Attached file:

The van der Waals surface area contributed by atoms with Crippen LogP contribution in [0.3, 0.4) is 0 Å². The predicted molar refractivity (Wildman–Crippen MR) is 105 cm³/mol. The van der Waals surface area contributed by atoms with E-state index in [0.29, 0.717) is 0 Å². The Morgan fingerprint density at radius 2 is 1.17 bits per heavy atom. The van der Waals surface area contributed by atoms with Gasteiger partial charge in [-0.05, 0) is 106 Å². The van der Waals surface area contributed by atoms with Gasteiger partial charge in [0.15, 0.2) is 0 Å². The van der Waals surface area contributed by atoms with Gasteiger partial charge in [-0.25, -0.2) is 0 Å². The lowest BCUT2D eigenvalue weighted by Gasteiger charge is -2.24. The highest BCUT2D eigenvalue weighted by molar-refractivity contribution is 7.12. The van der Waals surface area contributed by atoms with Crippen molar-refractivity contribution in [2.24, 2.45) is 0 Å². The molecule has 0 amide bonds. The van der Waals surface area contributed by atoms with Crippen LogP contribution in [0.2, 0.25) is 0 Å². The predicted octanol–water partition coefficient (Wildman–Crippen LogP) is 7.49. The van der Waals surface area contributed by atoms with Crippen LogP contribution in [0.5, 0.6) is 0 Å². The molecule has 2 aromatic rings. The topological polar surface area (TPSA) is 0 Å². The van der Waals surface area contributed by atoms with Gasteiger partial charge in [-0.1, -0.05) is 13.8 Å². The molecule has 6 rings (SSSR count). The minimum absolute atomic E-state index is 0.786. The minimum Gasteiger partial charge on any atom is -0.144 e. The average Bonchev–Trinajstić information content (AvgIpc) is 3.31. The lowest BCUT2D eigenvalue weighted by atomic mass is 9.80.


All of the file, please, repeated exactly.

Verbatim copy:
The van der Waals surface area contributed by atoms with Crippen LogP contribution in [0.3, 0.4) is 0 Å². The predicted molar refractivity (Wildman–Crippen MR) is 105 cm³/mol. The van der Waals surface area contributed by atoms with E-state index in [0.29, 0.717) is 0 Å². The Morgan fingerprint density at radius 2 is 1.17 bits per heavy atom. The van der Waals surface area contributed by atoms with Gasteiger partial charge in [-0.05, 0) is 106 Å². The van der Waals surface area contributed by atoms with Gasteiger partial charge in [0.15, 0.2) is 0 Å². The van der Waals surface area contributed by atoms with Gasteiger partial charge in [-0.25, -0.2) is 0 Å². The lowest BCUT2D eigenvalue weighted by Gasteiger charge is -2.24. The highest BCUT2D eigenvalue weighted by molar-refractivity contribution is 7.12. The van der Waals surface area contributed by atoms with Crippen molar-refractivity contribution in [2.24, 2.45) is 0 Å². The molecule has 0 amide bonds. The van der Waals surface area contributed by atoms with Crippen LogP contribution in [0.2, 0.25) is 0 Å². The predicted octanol–water partition coefficient (Wildman–Crippen LogP) is 7.49. The van der Waals surface area contributed by atoms with Crippen LogP contribution in [0.5, 0.6) is 0 Å². The molecule has 2 aromatic rings. The topological polar surface area (TPSA) is 0 Å². The van der Waals surface area contributed by atoms with Gasteiger partial charge in [-0.1, -0.05) is 13.8 Å². The molecule has 6 rings (SSSR count). The minimum absolute atomic E-state index is 0.786. The minimum Gasteiger partial charge on any atom is -0.144 e. The average Bonchev–Trinajstić information content (AvgIpc) is 3.31. The lowest BCUT2D eigenvalue weighted by atomic mass is 9.80.